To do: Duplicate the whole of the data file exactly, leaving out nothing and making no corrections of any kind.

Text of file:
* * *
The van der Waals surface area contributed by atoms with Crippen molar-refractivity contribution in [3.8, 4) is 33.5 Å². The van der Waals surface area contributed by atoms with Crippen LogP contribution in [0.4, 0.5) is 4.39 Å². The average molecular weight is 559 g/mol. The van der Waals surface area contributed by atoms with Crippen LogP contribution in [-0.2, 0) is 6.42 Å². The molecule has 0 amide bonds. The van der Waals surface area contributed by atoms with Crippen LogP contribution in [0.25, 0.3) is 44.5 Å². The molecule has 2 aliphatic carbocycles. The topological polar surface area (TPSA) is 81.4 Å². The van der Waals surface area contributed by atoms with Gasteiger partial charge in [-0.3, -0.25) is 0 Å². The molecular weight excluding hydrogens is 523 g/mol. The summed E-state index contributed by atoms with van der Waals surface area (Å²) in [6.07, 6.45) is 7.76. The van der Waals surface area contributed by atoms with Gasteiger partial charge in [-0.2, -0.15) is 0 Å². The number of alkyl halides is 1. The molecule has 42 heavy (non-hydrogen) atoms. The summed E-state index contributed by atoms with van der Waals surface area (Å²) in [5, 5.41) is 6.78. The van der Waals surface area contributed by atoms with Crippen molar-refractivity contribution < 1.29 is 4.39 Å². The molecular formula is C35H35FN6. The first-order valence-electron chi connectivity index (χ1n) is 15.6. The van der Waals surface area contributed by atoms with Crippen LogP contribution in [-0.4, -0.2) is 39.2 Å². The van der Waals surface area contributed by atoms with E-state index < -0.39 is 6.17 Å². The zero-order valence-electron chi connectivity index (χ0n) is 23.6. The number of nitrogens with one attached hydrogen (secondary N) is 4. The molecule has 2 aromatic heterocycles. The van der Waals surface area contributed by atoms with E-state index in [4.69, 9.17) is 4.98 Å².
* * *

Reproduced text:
The van der Waals surface area contributed by atoms with Crippen molar-refractivity contribution in [3.8, 4) is 33.5 Å². The van der Waals surface area contributed by atoms with Crippen LogP contribution in [0.4, 0.5) is 4.39 Å². The average molecular weight is 559 g/mol. The van der Waals surface area contributed by atoms with Crippen LogP contribution in [-0.2, 0) is 6.42 Å². The molecule has 0 amide bonds. The van der Waals surface area contributed by atoms with Crippen LogP contribution in [0.25, 0.3) is 44.5 Å². The molecule has 2 aliphatic carbocycles. The topological polar surface area (TPSA) is 81.4 Å². The van der Waals surface area contributed by atoms with Gasteiger partial charge in [-0.3, -0.25) is 0 Å². The molecular weight excluding hydrogens is 523 g/mol. The summed E-state index contributed by atoms with van der Waals surface area (Å²) in [6.07, 6.45) is 7.76. The van der Waals surface area contributed by atoms with Gasteiger partial charge in [-0.2, -0.15) is 0 Å². The number of alkyl halides is 1. The molecule has 42 heavy (non-hydrogen) atoms. The summed E-state index contributed by atoms with van der Waals surface area (Å²) in [5, 5.41) is 6.78. The van der Waals surface area contributed by atoms with Crippen molar-refractivity contribution < 1.29 is 4.39 Å². The molecular formula is C35H35FN6. The first-order valence-electron chi connectivity index (χ1n) is 15.6. The van der Waals surface area contributed by atoms with Crippen LogP contribution in [-0.4, -0.2) is 39.2 Å². The van der Waals surface area contributed by atoms with E-state index < -0.39 is 6.17 Å². The zero-order valence-electron chi connectivity index (χ0n) is 23.6. The number of nitrogens with one attached hydrogen (secondary N) is 4. The molecule has 2 aromatic heterocycles. The van der Waals surface area contributed by atoms with E-state index in [4.69, 9.17) is 4.98 Å².